Nothing could compare to my grandmother’s storytelling, singing, or slapping, but maybe, perhaps, her fashion sense. Most of my wardrobe was filled with her handmade clothing. I never appreciated how she tailored every dress to fit my shape. Nor did I admit to her how comfortable her clothes were to wear. I never appreciated what my personal tailor did for me. She believed practical over fashionable. She owned a small tailor shop near my old elementary school. Most orders she received, were requests for the most hideously sorry-excuse, in my opinion, for clothing. She would shrug and continue her sewing, if I still had disapproval plastered upon my face when she looked up, she would repeat the same words, it’s better to have one good shirt than returning a bad one for the tenth time. I just couldn’t understand why her sell point were on clothes that were mainly dark blue, with or without flower shaped dye. Every year, she would give me a “special” handmade dress for my birthday, I don’t even like dresses. Before my revelation, I never wore it in public. I was so fixated on this imaginary revolution that clothes made from the US or UK were far more superior to hers. I was embarrassed for all the wrong reasons.

In university, I was so ecstatic to move away from granny-bear. I was determined to live the life I saw fit and deserved. I soon found out that life as an adult was more complicated than I previously imagined. For one, my roommates were filthier than I was. There was a cup of rotten instant noodle in the far corner of the room for several weeks. I asked whose it was and there was no answer. Before I knew it, I was the maid of the dorm. All the tips on how to clean and where to store things, my grandmother’s constant reminders, flooded my mind like it was yesterday. Soon I found myself organizing my stuff and my roommates’. Many classmates started to ask me for advice on how to keep stains out of shirts or bags. One time, when I was cleaning the sink, I hummed a random Hakka song in reflex. To my surprise, someone started to sing the lyrics behind me, it was my class leader. I found out that almost a third of my classmates were of Hakka origin. And we made plans to go abroad to visit various countries that peeked our interest. I had an intense experience. It was a good feeling that there were things I knew about my ancestry, though most I Googled online, for more accurate references. I realized then how much I was missing for neglecting in my relationship with my grandmother. That’s when I made plans to visit her for a winter vacation. The dreadful news, came a few days later, my grandmother had fallen ill.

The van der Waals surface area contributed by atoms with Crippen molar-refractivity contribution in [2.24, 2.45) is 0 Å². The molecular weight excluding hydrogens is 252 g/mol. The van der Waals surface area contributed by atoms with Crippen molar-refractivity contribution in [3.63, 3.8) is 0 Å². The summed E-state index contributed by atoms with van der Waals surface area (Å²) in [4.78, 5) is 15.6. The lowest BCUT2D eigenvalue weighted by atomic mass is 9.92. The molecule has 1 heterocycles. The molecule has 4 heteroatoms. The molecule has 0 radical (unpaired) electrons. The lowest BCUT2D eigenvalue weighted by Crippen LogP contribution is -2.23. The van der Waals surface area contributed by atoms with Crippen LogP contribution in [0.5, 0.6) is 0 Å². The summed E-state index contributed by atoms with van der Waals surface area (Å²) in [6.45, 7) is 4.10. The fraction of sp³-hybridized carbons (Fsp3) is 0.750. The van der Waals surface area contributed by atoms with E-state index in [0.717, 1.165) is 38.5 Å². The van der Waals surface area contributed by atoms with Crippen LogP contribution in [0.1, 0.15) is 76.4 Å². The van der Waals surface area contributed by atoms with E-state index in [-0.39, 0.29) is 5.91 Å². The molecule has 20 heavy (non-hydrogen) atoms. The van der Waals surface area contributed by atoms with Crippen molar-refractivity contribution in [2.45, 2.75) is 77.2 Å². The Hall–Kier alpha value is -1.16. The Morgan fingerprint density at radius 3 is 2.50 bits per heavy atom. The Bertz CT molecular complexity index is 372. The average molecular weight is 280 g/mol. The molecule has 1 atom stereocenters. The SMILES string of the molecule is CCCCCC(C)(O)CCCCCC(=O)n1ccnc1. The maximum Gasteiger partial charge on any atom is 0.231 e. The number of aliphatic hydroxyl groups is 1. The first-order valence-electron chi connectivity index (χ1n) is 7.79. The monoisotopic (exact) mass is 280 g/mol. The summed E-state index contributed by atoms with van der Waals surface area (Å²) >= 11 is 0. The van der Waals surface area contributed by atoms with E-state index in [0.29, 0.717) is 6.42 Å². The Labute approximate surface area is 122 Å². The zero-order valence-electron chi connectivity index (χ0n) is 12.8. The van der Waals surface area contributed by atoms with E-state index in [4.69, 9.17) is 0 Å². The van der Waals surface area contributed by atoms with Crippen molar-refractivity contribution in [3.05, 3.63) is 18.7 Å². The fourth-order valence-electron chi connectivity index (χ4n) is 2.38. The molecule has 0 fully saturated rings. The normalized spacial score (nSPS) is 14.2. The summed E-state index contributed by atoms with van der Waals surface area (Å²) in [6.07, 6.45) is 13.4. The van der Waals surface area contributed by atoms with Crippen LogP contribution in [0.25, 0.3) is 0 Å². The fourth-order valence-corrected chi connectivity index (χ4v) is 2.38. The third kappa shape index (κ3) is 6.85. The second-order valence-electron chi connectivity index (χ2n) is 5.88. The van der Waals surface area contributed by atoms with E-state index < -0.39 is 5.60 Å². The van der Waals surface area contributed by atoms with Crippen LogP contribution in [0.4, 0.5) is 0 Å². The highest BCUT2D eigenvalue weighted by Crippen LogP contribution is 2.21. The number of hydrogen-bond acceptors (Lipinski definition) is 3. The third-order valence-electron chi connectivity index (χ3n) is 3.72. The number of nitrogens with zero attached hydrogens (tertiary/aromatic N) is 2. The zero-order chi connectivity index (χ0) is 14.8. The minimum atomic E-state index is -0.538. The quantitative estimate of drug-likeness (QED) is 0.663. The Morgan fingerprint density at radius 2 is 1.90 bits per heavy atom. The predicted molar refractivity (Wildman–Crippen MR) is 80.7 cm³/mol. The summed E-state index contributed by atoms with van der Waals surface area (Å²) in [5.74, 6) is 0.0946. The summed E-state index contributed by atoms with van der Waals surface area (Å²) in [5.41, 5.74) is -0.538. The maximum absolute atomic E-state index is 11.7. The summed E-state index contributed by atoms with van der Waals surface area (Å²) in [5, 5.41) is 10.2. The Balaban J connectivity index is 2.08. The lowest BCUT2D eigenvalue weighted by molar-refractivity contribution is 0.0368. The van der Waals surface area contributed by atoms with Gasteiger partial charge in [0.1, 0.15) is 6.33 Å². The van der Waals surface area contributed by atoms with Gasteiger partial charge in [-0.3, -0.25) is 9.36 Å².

It’s easy to think that everything is more glamourous when it’s foreign or expensive. One never really takes the time to think about how it’s the little things that are the most precious. I thought that my grandmother was outdated and boring. However, it was far from the truth. She was in fact the most memorable part of my life. She taught me how to remember my roots. The importance of personal hygiene, is the kind of life I should lead for a healthy body. And there are different ways of connecting with people, whether it’s through stories or song, it can be harmonious and enjoyable. This topic is something I have been eager to share with many, the utmost importance of cherishing the ones you love and never forgetting their stories. They live on in you and you push the stories of your origin further down the path of humanity. We thrive not by chasing glittery fashion, but by passing on the torch of our culture to our next generation.
Shared publiclyView activity